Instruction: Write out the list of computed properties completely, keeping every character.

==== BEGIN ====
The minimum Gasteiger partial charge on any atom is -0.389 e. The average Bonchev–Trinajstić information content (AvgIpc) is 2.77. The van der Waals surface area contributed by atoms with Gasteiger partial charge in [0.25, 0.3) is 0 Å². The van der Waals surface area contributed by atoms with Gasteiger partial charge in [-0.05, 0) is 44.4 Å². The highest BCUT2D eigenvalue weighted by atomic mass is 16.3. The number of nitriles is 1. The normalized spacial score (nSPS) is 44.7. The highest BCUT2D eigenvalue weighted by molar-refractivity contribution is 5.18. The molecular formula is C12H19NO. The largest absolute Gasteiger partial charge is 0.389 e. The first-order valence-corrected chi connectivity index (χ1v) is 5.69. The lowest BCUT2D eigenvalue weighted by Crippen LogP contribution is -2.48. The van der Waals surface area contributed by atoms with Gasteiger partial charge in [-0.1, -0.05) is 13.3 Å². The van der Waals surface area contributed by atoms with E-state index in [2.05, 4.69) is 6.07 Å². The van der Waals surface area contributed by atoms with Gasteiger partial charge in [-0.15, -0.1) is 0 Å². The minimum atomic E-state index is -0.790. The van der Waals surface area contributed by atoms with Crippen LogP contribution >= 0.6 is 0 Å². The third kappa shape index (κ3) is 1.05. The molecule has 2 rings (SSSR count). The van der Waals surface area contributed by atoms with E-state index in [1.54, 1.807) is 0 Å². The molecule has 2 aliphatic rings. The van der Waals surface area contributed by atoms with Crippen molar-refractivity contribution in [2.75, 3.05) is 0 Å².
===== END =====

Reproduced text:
The minimum Gasteiger partial charge on any atom is -0.389 e. The average Bonchev–Trinajstić information content (AvgIpc) is 2.77. The van der Waals surface area contributed by atoms with Gasteiger partial charge in [0.25, 0.3) is 0 Å². The van der Waals surface area contributed by atoms with Gasteiger partial charge in [-0.05, 0) is 44.4 Å². The highest BCUT2D eigenvalue weighted by atomic mass is 16.3. The number of nitriles is 1. The normalized spacial score (nSPS) is 44.7. The highest BCUT2D eigenvalue weighted by molar-refractivity contribution is 5.18. The molecular formula is C12H19NO. The largest absolute Gasteiger partial charge is 0.389 e. The first-order valence-corrected chi connectivity index (χ1v) is 5.69. The lowest BCUT2D eigenvalue weighted by Crippen LogP contribution is -2.48. The van der Waals surface area contributed by atoms with Gasteiger partial charge in [-0.1, -0.05) is 13.3 Å². The van der Waals surface area contributed by atoms with E-state index in [2.05, 4.69) is 6.07 Å². The van der Waals surface area contributed by atoms with Gasteiger partial charge in [-0.15, -0.1) is 0 Å². The minimum atomic E-state index is -0.790. The van der Waals surface area contributed by atoms with Crippen LogP contribution >= 0.6 is 0 Å². The third kappa shape index (κ3) is 1.05. The molecule has 2 rings (SSSR count). The van der Waals surface area contributed by atoms with E-state index in [1.54, 1.807) is 0 Å². The molecule has 2 aliphatic rings. The van der Waals surface area contributed by atoms with Crippen molar-refractivity contribution in [2.75, 3.05) is 0 Å².